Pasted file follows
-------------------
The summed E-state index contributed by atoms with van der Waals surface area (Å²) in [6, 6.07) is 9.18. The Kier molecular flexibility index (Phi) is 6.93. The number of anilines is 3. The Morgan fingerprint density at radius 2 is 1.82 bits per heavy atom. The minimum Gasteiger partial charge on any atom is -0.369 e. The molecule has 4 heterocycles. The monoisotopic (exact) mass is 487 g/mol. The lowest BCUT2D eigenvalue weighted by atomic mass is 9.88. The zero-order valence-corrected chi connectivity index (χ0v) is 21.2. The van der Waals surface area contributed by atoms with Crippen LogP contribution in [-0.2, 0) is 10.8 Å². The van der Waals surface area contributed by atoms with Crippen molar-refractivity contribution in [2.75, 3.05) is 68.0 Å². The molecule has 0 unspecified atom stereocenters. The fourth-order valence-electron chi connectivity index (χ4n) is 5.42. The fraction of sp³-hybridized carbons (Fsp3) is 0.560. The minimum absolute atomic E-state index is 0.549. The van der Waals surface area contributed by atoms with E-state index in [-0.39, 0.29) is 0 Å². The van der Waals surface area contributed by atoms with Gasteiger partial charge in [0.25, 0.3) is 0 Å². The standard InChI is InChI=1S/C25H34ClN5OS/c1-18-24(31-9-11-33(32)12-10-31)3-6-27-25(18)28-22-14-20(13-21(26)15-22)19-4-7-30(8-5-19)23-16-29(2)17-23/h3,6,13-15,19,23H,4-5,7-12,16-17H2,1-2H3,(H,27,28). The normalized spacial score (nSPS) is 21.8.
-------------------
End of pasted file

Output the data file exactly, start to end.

The summed E-state index contributed by atoms with van der Waals surface area (Å²) in [6, 6.07) is 9.18. The Kier molecular flexibility index (Phi) is 6.93. The number of anilines is 3. The Morgan fingerprint density at radius 2 is 1.82 bits per heavy atom. The minimum Gasteiger partial charge on any atom is -0.369 e. The molecule has 4 heterocycles. The monoisotopic (exact) mass is 487 g/mol. The lowest BCUT2D eigenvalue weighted by atomic mass is 9.88. The zero-order valence-corrected chi connectivity index (χ0v) is 21.2. The van der Waals surface area contributed by atoms with Crippen LogP contribution in [-0.2, 0) is 10.8 Å². The van der Waals surface area contributed by atoms with Crippen molar-refractivity contribution in [2.75, 3.05) is 68.0 Å². The molecule has 0 unspecified atom stereocenters. The fourth-order valence-electron chi connectivity index (χ4n) is 5.42. The fraction of sp³-hybridized carbons (Fsp3) is 0.560. The minimum absolute atomic E-state index is 0.549. The van der Waals surface area contributed by atoms with E-state index in [-0.39, 0.29) is 0 Å². The van der Waals surface area contributed by atoms with Gasteiger partial charge in [0.25, 0.3) is 0 Å². The standard InChI is InChI=1S/C25H34ClN5OS/c1-18-24(31-9-11-33(32)12-10-31)3-6-27-25(18)28-22-14-20(13-21(26)15-22)19-4-7-30(8-5-19)23-16-29(2)17-23/h3,6,13-15,19,23H,4-5,7-12,16-17H2,1-2H3,(H,27,28). The normalized spacial score (nSPS) is 21.8.